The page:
Early voting up for a vote

Md. electorate to decide if polls can open before Election Day

Election 2008

November 02, 2008|By Annie Linskey | Annie Linskey,annie.linskey@baltsun.com

Marylanders will decide Tuesday whether the state can create an early voting law, but Democratic and Republican leaders disagree about the impact such a change would have on the integrity of elections.

The proposal in Question 1 would amend the state constitution and allow the General Assembly to craft a law adding Maryland to the list of 32 states that permit voters to go to polling places before Election Day. The only neighboring state that has early voting is West Virginia.

State Democratic leaders say early voting could ease lines at polls and encourage more participation in elections.

"It really is an outmoded concept to say you must stand in line," said Del. Samuel I. Rosenberg of Baltimore. "There is no harm in making it easier to vote."

But Republican opponents worry that the initiative could invite voter fraud because it doesn't require voters to show identification at the polls and it could allow early voters to cast ballots anywhere in the state. They say the Democratic-controlled General Assembly could pack favorable parts of the state with early voting centers while neglecting heavily Republican areas.

"What those folks in Annapolis are doing is just trying to get the people to approve this thing and not know the details," said Republican Party Chairman James Pelura, criticizing the measure.

In Maryland, measures that encourage higher turnout are usually considered better for Democrats, because they outnumber Republicans 2-1.

Nationally, early voters have tended to be white, wealthier, better educated and Republican, said James Hicks, a researcher at the Center for Early Voting at Reed College in Portland, Ore.

But, so far this year that trend has been "turned on its head," he said: Black and Democratic voters have flocked to early polling places in Georgia, Florida and North Carolina.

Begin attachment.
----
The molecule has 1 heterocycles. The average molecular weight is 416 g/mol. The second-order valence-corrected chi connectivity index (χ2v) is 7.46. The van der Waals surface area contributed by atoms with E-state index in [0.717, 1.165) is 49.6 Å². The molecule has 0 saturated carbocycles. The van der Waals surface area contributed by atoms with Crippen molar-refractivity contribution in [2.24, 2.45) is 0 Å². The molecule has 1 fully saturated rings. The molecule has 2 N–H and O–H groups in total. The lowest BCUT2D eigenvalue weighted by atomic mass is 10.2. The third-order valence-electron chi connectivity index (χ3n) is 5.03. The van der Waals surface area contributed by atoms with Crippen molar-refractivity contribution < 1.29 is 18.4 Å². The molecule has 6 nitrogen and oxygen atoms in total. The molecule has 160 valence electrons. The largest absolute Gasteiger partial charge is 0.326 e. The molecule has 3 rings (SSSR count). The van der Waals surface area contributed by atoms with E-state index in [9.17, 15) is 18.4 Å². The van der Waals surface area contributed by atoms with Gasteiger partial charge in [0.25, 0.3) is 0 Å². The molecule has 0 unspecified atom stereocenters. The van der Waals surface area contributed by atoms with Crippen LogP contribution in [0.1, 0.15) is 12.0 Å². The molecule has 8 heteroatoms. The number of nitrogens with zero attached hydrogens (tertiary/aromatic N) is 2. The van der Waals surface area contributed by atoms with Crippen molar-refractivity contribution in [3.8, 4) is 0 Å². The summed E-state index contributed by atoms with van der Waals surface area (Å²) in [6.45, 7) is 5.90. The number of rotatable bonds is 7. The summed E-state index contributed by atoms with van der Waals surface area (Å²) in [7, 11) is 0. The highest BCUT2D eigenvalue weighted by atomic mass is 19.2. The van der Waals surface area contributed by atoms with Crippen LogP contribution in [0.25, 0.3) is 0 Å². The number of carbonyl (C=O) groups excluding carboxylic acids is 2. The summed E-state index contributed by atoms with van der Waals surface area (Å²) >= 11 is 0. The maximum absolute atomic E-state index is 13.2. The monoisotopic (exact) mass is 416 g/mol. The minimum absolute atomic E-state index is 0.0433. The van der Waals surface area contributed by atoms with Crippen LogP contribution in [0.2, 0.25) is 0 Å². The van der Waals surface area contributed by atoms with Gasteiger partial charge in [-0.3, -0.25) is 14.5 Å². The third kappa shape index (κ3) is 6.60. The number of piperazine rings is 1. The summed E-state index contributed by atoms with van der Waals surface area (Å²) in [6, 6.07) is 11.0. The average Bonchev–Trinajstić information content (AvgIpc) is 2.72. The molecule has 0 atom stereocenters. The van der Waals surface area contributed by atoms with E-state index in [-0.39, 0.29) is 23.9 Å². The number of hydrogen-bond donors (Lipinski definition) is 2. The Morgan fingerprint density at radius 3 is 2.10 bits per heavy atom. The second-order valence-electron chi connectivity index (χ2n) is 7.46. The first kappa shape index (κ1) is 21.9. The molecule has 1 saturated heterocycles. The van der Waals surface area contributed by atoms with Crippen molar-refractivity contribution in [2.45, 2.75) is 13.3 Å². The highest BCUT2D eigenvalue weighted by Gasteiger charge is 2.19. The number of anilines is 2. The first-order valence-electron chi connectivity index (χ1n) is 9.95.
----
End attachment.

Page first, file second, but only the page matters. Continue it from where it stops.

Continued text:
In states with early voting, there have been only 3 percent or 4 percent increases in turnout in the last few elections, Hicks said. "Really what early voting did was making it more convenient for people who already wanted to vote."

More and more voters are taking advantage of the opportunity to vote early, he said. About 15 percent of voters went early in 2000. That increased to 20 percent in 2004 and this year he projects that 30 percent of all ballots will be cast before Nov. 4.

In Florida, for example, 26 percent of registered voters had gone to the polls by Oct. 26.

This year, Maryland election officials are warning about long lines, particularly in Baltimore where a largely African-American electorate is energized by Barack Obama's candidacy. City voters also will face an 11-page ballot that includes 16 city-specific questions such as bond funding for cultural institutions.

"I don't think in our lifetime we'll ever see an election of this magnitude," said Armistead Jones, the city's top elections official. He wants voters to come prepared with a filled-out sample ballot and to vote between 10 a.m. and 4 p.m. to keep the lines down.

The General Assembly did pass early voting measures in 2005 and again in 2006, and overrode vetoes by Gov. Robert L. Ehrlich Jr. Those laws would have opened polls starting a week before the election, and would have required counties to set up centralized polling centers. The early voting centers were different than regular polling stations and required that residents vote outside their regular precincts.

But before an early ballot was cast, Marirose Joan Capozzi of the Queen Anne's County Republican Central Committee challenged the laws. She argued that the state's constitution defines an election as occurring on a single day and that votes must be cast in the proper precinct or ward to count.

In December 2006 the state's highest court agreed with Capozzi, nullifying all early voting provisions. The decision also tightened the interpretation of absentee voting and disqualified voting by provisional ballots, said Linda H. Lamone, the state's elections administrator.

If the early voting measure is approved by voters, the General Assembly would still need to pass another law. And Del. Jon Cardin, an Owings Mills Democrat who chairs the panel that writes election laws, said legislators would start from scratch.

But the ballot initiative offers clues. It allows the legislature to open polls during the two-week period before Election Day. Other states have come up with a wide variation of start dates; half a dozen allow residents to go to the polls in late September.

Potential costs are not detailed on the ballot. Previous early voting laws saddled localities with the cost of paying for election judges to work more days and with fees for opening polling places, though the state put aside $13 million in 2007 to purchase additional equipment and offset some local costs.

The statewide ballot initiative could also affect absentee voting, by letting the legislature grant Marylanders the option of voting by mail without providing an excuse for not making it to the polls.

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